Editorial: Responsibility at the Top

For the past several months, the public school system has been embroiled in a debate that has focused on the actions of a single individual. The suspended principal of Dominion High School has been simultaneously vilified and sainted, while the School Board and the district’s top administrators have been largely silent.

Most of the facts in the case have been shielded from disclosure by Virginia’s antiquated sunshine laws that afford governments broad cover to keep secret even the missteps and malfeasance of the public’s trusted employees.

That void has been filled with a divisive community debate and with a broad range of disturbing allegations—both about the conduct of the former high school band teacher and about efforts to cover it up.

What has become clearer in recent weeks is that it was not a school-based decision—made solely by the principal—to allow the educator to resign after being escorted from the school following allegations that he had inappropriate, but not criminal, contact with students. That decision was made by, or with the support, of the school district’s top administrators.

It was not until a newspaper reporter investigating a sexual assault allegation by the same man in a Florida school’s band room called nearly two years later that they realized should have done more. The initial response to that realization appears to be the traditional circling of wagons.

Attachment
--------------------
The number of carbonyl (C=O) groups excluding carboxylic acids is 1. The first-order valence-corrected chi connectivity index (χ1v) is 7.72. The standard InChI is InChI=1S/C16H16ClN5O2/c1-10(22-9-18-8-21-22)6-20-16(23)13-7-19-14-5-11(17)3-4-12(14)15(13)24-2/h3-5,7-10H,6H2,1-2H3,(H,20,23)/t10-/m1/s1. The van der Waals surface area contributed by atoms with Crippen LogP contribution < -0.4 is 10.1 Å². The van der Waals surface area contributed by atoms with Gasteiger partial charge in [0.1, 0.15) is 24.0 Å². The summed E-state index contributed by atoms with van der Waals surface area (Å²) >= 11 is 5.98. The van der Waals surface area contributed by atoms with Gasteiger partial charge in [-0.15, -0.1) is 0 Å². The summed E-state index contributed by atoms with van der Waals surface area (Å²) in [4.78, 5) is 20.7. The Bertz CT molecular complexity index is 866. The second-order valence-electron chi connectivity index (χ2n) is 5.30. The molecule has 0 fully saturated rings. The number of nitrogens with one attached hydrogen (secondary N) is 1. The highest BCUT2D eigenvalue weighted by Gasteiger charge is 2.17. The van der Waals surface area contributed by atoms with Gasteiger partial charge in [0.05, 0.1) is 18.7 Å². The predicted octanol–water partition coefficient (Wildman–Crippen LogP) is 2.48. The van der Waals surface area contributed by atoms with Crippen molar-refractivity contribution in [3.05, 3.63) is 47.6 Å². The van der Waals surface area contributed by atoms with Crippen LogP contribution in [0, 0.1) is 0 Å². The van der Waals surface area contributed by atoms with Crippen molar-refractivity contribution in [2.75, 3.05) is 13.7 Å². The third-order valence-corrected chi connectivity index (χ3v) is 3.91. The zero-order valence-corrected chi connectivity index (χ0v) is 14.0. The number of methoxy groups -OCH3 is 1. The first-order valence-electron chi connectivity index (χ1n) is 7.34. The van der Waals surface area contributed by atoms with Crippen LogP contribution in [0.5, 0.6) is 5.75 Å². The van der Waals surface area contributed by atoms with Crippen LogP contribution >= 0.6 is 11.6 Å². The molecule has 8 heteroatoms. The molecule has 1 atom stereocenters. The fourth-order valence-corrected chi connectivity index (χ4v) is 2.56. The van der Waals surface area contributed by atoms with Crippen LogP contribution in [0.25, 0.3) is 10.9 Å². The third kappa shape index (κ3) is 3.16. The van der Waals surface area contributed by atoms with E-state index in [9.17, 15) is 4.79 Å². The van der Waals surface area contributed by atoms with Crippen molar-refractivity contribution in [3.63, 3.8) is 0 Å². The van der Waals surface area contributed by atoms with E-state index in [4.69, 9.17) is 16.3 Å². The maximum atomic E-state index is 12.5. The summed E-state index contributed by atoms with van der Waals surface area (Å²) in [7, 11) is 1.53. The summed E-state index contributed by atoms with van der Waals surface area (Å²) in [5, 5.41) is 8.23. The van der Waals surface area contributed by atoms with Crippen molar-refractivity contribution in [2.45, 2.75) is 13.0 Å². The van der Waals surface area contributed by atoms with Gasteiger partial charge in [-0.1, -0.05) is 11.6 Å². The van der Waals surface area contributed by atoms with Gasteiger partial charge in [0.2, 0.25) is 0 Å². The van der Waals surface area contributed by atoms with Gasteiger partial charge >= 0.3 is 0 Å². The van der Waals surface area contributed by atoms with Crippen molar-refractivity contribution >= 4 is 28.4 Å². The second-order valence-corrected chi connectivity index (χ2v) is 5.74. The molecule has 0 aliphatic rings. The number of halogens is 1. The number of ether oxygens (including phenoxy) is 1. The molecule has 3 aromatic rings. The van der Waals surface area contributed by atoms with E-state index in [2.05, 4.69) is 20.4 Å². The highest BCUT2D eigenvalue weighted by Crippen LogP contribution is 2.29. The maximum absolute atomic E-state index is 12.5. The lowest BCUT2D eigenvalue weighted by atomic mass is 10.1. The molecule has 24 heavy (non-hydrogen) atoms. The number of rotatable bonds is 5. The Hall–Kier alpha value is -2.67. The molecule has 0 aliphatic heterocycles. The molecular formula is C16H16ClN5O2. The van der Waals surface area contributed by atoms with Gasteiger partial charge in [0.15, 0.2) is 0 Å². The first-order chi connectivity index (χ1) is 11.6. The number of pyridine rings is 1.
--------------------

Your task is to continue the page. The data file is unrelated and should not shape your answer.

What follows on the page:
Regardless of whether the principal was a main actor or held out as a scapegoat in this disturbing case, it highlights the need for the School Board to demand more information about such personnel decisions. After all, no teacher is hired, fired or allowed to resign without a formal vote by the elected body. Yes, the School Board members voted—unanimously—to allow the band director to resign.

Typically, these decisions are treated as pro forma rubber-stamping of administrators’ decisions. This case shows they shouldn’t be. The School Board’s Personnel Committee could provide a good venue to vet such decisions. This could provide the elected representatives with more information about employment status changes and the ability to flag cases that should be reviewed by the full board—before they put their reputation, and Loudoun’s, behind them. Obviously now, it is responsibility too great to delegate.

5 thoughts on “Editorial: Responsibility at the Top

  • 2017-03-15 at 8:47 pm

    All very True. The School Board should definitely demand more information, they should be more engaged, and THEY SHOULD hopefully listen to the thousands of parents and students who are urging them to kindly bring back this amazing Principle. That is what is best for this community and this school.

  • 2017-03-15 at 8:54 pm

    Good editorial but it doesn’t go far enough.

    LCPS and its board are a black box. They keep all information to protect themselves. Let’s look at just some of the incidents.

    1. After the parents of a student who committed suicide questioned whether proper procedures were followed, the LCPS suicide prevention protocol was removed from its website. During a subsequent school board meeting, it was Supt Williams who pleaded with the board (in coded language) to restore those procedures online. You had multiple board members grandstanding and claiming they knew nothing about the procedures being removed. Clearly some board members (or all) were lying.